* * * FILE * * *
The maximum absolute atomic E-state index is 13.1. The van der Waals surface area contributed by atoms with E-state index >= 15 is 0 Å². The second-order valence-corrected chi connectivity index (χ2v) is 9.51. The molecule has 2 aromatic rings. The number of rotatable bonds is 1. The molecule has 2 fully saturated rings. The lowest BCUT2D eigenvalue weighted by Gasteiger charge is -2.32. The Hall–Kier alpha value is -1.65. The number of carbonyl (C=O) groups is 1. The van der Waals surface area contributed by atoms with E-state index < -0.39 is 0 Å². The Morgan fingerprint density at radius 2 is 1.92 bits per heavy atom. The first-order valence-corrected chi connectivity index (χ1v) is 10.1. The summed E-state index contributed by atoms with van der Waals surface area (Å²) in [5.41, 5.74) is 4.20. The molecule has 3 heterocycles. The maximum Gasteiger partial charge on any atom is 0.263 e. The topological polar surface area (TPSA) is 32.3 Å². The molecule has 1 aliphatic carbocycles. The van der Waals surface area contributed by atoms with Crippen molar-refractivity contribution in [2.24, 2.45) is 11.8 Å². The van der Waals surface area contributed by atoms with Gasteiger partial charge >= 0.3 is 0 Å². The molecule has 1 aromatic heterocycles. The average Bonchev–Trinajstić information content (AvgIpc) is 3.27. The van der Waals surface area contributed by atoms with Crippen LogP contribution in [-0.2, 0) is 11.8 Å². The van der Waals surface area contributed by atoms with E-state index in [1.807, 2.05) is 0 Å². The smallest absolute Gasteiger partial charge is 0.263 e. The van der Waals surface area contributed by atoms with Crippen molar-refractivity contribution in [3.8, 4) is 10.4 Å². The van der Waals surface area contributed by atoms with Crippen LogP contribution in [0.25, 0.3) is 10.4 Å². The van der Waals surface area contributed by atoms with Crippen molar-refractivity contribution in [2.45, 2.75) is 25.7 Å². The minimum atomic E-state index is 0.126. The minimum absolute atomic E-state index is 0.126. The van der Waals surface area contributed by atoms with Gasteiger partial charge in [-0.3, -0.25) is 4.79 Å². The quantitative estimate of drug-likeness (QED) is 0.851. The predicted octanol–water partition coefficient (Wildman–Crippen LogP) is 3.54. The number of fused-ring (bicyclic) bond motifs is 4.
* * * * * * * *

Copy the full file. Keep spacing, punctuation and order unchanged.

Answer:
The maximum absolute atomic E-state index is 13.1. The van der Waals surface area contributed by atoms with E-state index >= 15 is 0 Å². The second-order valence-corrected chi connectivity index (χ2v) is 9.51. The molecule has 2 aromatic rings. The number of rotatable bonds is 1. The molecule has 2 fully saturated rings. The lowest BCUT2D eigenvalue weighted by Gasteiger charge is -2.32. The Hall–Kier alpha value is -1.65. The number of carbonyl (C=O) groups is 1. The van der Waals surface area contributed by atoms with E-state index < -0.39 is 0 Å². The Morgan fingerprint density at radius 2 is 1.92 bits per heavy atom. The first-order valence-corrected chi connectivity index (χ1v) is 10.1. The summed E-state index contributed by atoms with van der Waals surface area (Å²) in [5.41, 5.74) is 4.20. The molecule has 3 heterocycles. The maximum Gasteiger partial charge on any atom is 0.263 e. The topological polar surface area (TPSA) is 32.3 Å². The molecule has 1 aliphatic carbocycles. The van der Waals surface area contributed by atoms with Crippen molar-refractivity contribution in [2.24, 2.45) is 11.8 Å². The van der Waals surface area contributed by atoms with Gasteiger partial charge >= 0.3 is 0 Å². The molecule has 1 aromatic heterocycles. The average Bonchev–Trinajstić information content (AvgIpc) is 3.27. The van der Waals surface area contributed by atoms with Crippen LogP contribution in [-0.2, 0) is 11.8 Å². The van der Waals surface area contributed by atoms with E-state index in [1.807, 2.05) is 0 Å². The smallest absolute Gasteiger partial charge is 0.263 e. The van der Waals surface area contributed by atoms with Crippen molar-refractivity contribution in [3.8, 4) is 10.4 Å². The van der Waals surface area contributed by atoms with Crippen LogP contribution in [0.25, 0.3) is 10.4 Å². The van der Waals surface area contributed by atoms with Crippen molar-refractivity contribution in [2.45, 2.75) is 25.7 Å². The minimum atomic E-state index is 0.126. The minimum absolute atomic E-state index is 0.126. The van der Waals surface area contributed by atoms with Gasteiger partial charge in [-0.3, -0.25) is 4.79 Å². The quantitative estimate of drug-likeness (QED) is 0.851. The predicted octanol–water partition coefficient (Wildman–Crippen LogP) is 3.54. The number of fused-ring (bicyclic) bond motifs is 4.